As You Like It Analysis
by William Shakespeare

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As You Like It Analysis

Much like A Midsummer Night’s Dream, William Shakespeare’s As You Like It takes place partly in the “Green World.” The Green World is a Shakespearean trope in which the characters from the civilized world escape to the natural world in order to avoid the problems of civilized life.

Over the course of the play, these characters have experiences and interactions within the Green World that allow them to solve the problems of the court. Thus, the Green World is an idyllic space in which the consequences, pressures, and restrictions of society do not apply. The Forest of Arden is a Green World because it provides a safe haven for many of the characters in As You Like It. Duke Senior is able to maintain a court after being usurped by his brother. In this court, he is both in control and not responsible for reclaiming his throne. Rosalind is able to assume a masculine identity that she uses to transform her lover into an ideal partner. Oliver and Orlando are able to mend their familial relationship when Orlando must save Oliver from a lion attack in the woods. Because the characters manipulate their circumstances in the Green World, they are able to restore order in the courtly world. Indeed, by the end of the play, Frederick steps down and allows his brother to assume his rightful place at the head of the court.

Historical Context

Shakespeare’s source material for As You Like It is Thomas Lodge’s 1590 comedic pastoral novel, Rosalynde: Euphues Golden Legacie. Shakespeare borrows the names Rosalind, Celia, Pheobe, Corin, and Silvius from Lodge’s text. In the introduction to Lodge’s story, a character says, “If you like it, so,” which is the line upon which Shakespeare based his play’s title. While there are many similarities, it is also apparent that Shakespeare meant to change the story in order to achieve a different theme. In setting the story primarily in the Forest of Arden and juxtaposing the courtly love of Rosalind and Orlando with the pastoral love of Silvius and Phoebe (as well as Touchstone and Audrey), Shakespeare mocks the pastoral comedy. It becomes a critique of courtly people who unrealistically idealize country life. As the play is set in France, the Forest of Arden may also be a reference to the real Forest of Ardennes in Belgium.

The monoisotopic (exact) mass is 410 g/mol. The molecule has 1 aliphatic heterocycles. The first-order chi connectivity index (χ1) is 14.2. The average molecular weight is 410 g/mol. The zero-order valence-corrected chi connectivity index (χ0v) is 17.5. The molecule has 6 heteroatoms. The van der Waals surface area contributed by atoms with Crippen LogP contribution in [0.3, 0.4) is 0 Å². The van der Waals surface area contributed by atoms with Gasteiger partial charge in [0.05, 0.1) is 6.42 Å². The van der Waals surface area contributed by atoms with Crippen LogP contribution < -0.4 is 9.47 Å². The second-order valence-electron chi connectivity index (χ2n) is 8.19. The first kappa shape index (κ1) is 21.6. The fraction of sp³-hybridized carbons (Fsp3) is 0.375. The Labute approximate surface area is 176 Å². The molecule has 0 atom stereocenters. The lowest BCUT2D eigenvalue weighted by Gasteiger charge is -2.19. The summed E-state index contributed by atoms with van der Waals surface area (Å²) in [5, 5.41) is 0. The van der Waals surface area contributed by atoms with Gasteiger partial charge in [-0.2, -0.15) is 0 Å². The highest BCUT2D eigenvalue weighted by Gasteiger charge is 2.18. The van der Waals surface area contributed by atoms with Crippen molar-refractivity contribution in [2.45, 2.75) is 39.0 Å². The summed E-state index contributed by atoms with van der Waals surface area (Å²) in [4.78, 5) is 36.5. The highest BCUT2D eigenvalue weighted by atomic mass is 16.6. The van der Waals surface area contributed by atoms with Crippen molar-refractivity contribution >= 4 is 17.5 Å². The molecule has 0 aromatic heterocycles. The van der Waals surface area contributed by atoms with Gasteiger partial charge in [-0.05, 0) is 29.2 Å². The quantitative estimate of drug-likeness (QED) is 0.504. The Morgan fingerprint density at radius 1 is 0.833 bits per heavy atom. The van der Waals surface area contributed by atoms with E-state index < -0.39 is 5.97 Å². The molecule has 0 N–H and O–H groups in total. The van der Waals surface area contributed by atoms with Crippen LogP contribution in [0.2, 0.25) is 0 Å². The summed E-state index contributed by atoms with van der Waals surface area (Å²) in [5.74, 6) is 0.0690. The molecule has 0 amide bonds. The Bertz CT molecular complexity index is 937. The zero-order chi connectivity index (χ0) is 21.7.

The Pastoral Mode

The pastoral convention is an Early Modern literary mode that presents the countryside as an idyllic space that lies in contrast to the complexity and corruption of the city and the court. This space, imagined by courtiers and rich noblemen of the city, ignores the reality of a country life full of manual labor and hardship. It imagines peaceful shepherds in mild, sunny, natural spaces. Shepherds will participate in “singing matches” that demonstrate their prowess with words and respect for poetry. The pastoral space is a paradise. To this point, Shakespeare’s Forest of Arden gets its name by combining Arcadia, the earthly paradise of Greek lore, with Eden, the biblical paradise. Duke Senior’s benevolent court in the forest, the singing interludes, and the shepherds who aid and fall in love with city dwellers all point to the pastoral tropes of As You Like It. Songs like “Blow Thy Winter Wind” demonstrate the stark contrast between the idealized countryside and the corrupt court. However, just as much as the play embodies a pastoral comedy, it also calls it into question and satirizes it. Orlando’s terrible love poetry pokes fun of the tradition in which singing shepherds are poets in disguise; Jaques reminds the audience of the miseries of the real world; Corin the shepherd reminds the courtiers that their manners are “poorly suited” to the hard labor of the countryside. In this way, the play mocks the idea of a paradise on Earth. The pastoral paradise is a space invented by the delusions and desires of city dwellers who wish to escape the hardships of their lives.

Historical Background

As You Like It was probably written in 1599 or 1600, at the midway point of Shakespeare's career as...

(The entire section is 2,896 words.)